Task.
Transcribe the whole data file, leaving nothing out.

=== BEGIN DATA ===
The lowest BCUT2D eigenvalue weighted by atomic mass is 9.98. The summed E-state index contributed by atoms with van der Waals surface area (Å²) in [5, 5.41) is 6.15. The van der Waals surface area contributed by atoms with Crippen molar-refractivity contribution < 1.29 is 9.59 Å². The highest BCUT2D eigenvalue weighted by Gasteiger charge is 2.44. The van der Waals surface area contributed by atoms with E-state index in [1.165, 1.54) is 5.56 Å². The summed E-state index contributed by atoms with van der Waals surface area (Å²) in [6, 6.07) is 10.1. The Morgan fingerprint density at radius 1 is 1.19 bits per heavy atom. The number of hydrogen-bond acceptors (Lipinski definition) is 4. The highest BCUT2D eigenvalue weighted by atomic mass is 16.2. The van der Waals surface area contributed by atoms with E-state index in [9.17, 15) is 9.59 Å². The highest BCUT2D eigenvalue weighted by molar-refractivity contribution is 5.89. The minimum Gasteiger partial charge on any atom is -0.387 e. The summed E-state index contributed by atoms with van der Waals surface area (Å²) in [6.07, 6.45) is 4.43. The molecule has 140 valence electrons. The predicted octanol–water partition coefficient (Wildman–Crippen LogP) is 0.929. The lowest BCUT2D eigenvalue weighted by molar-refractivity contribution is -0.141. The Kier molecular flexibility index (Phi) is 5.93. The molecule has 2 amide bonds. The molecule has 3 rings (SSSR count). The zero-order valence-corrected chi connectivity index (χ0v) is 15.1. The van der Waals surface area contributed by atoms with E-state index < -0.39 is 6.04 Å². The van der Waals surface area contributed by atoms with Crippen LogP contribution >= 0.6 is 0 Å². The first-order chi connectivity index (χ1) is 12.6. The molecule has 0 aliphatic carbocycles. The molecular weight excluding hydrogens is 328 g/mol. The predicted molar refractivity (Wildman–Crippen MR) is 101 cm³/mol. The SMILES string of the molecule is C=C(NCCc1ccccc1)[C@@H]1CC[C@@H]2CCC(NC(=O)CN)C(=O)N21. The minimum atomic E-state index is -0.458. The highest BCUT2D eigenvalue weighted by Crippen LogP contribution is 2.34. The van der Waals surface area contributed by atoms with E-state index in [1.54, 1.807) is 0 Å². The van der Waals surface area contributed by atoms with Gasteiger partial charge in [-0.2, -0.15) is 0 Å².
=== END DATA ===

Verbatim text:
The lowest BCUT2D eigenvalue weighted by atomic mass is 9.98. The summed E-state index contributed by atoms with van der Waals surface area (Å²) in [5, 5.41) is 6.15. The van der Waals surface area contributed by atoms with Crippen molar-refractivity contribution < 1.29 is 9.59 Å². The highest BCUT2D eigenvalue weighted by Gasteiger charge is 2.44. The van der Waals surface area contributed by atoms with E-state index in [1.165, 1.54) is 5.56 Å². The summed E-state index contributed by atoms with van der Waals surface area (Å²) in [6, 6.07) is 10.1. The Morgan fingerprint density at radius 1 is 1.19 bits per heavy atom. The number of hydrogen-bond acceptors (Lipinski definition) is 4. The highest BCUT2D eigenvalue weighted by atomic mass is 16.2. The van der Waals surface area contributed by atoms with E-state index in [9.17, 15) is 9.59 Å². The highest BCUT2D eigenvalue weighted by molar-refractivity contribution is 5.89. The minimum Gasteiger partial charge on any atom is -0.387 e. The summed E-state index contributed by atoms with van der Waals surface area (Å²) in [6.07, 6.45) is 4.43. The molecule has 140 valence electrons. The predicted octanol–water partition coefficient (Wildman–Crippen LogP) is 0.929. The lowest BCUT2D eigenvalue weighted by molar-refractivity contribution is -0.141. The Kier molecular flexibility index (Phi) is 5.93. The molecule has 2 amide bonds. The molecule has 3 rings (SSSR count). The zero-order valence-corrected chi connectivity index (χ0v) is 15.1. The van der Waals surface area contributed by atoms with E-state index < -0.39 is 6.04 Å². The van der Waals surface area contributed by atoms with Crippen LogP contribution >= 0.6 is 0 Å². The first-order chi connectivity index (χ1) is 12.6. The molecule has 0 aliphatic carbocycles. The molecular weight excluding hydrogens is 328 g/mol. The predicted molar refractivity (Wildman–Crippen MR) is 101 cm³/mol. The SMILES string of the molecule is C=C(NCCc1ccccc1)[C@@H]1CC[C@@H]2CCC(NC(=O)CN)C(=O)N21. The minimum atomic E-state index is -0.458. The highest BCUT2D eigenvalue weighted by Crippen LogP contribution is 2.34. The van der Waals surface area contributed by atoms with E-state index in [1.54, 1.807) is 0 Å². The van der Waals surface area contributed by atoms with Gasteiger partial charge in [-0.2, -0.15) is 0 Å².